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Volume 126, Issue 10, 14 March 2007
126(2007); http://dx.doi.org/10.1063/1.2715544View Description Hide Description
Recently Afshari et al. reported on the detection of a new infrared band which was assigned to the “long-anticipated polar isomer of the OCS dimer” [J. Chem. Phys.126, 071102 (2007)]. The authors report here the microwave confirmation of their results. The lowest energy, nonpolar isomer of has long been known from IR spectroscopy, while the polar form has only been deduced from qualitative beam refocusing experiments. The higher energy, polar isomer of has been produced by high pressure expansion of dilute OCS in helium. A surprisingly strong microwave spectrum of has been observed and assigned.
Picosecond water dynamics adjacent to charged paramagnetic ions measured by magnetic relaxation dispersion126(2007); http://dx.doi.org/10.1063/1.2714942View Description Hide Description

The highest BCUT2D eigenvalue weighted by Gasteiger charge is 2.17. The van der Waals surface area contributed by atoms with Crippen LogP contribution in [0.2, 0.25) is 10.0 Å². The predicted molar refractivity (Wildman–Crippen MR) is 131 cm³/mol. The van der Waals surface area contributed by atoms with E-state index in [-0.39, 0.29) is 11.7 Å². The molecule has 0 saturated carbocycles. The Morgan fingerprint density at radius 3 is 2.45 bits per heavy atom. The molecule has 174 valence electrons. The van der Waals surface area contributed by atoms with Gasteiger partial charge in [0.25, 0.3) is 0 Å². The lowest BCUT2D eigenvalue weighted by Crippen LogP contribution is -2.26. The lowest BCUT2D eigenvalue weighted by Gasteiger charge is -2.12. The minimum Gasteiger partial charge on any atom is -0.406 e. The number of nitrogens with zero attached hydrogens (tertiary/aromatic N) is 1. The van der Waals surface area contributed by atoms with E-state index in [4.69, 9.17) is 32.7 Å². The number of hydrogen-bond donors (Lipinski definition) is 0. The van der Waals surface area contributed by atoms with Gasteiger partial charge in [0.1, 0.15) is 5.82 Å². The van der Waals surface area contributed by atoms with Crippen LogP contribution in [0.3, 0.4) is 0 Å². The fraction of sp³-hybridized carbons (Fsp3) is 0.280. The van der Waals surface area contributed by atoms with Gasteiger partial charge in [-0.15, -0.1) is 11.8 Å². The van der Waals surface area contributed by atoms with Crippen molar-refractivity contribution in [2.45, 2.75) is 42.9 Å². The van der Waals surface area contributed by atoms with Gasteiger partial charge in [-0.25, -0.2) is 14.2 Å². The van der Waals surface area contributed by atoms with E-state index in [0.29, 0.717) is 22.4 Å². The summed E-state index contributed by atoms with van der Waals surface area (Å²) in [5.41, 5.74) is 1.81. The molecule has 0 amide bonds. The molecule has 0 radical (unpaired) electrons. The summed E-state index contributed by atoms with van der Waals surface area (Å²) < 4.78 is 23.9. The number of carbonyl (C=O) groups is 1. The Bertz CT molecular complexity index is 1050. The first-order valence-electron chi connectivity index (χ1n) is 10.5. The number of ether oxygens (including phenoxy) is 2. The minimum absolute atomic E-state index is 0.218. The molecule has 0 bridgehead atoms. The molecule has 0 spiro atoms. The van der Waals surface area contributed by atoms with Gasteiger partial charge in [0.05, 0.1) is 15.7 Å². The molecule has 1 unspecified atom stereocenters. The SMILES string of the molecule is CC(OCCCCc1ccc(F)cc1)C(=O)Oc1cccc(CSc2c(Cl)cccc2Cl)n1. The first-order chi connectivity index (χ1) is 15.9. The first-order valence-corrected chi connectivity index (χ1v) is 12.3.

Measurements of water-proton spin-lattice relaxation rate constants as a function of magnetic field strength [magnetic relaxationdispersion (MRD)] in aqueous solutions of paramagneticsolutes reveal a peak in the MRD profile. These previously unobserved peaks require that the time correlation functions describing the water-proton-electron dipolar coupling have a periodic contribution. In aqueous solutions of iron(III) ion the peak corresponds to a frequency of , which the authors ascribe to the motion of water participating in the second coordination sphere of the triply charged solute ion. Similar peaks of weaker intensity in the same time range are observed for aqueous solutions of chromium(III) chloride as well as for ion pairs formed by ammonium ion with trioxalatochromate(III) ion. The widths of the dispersion peaks are consistent with a lifetime for the periodic motion in the range of or longer.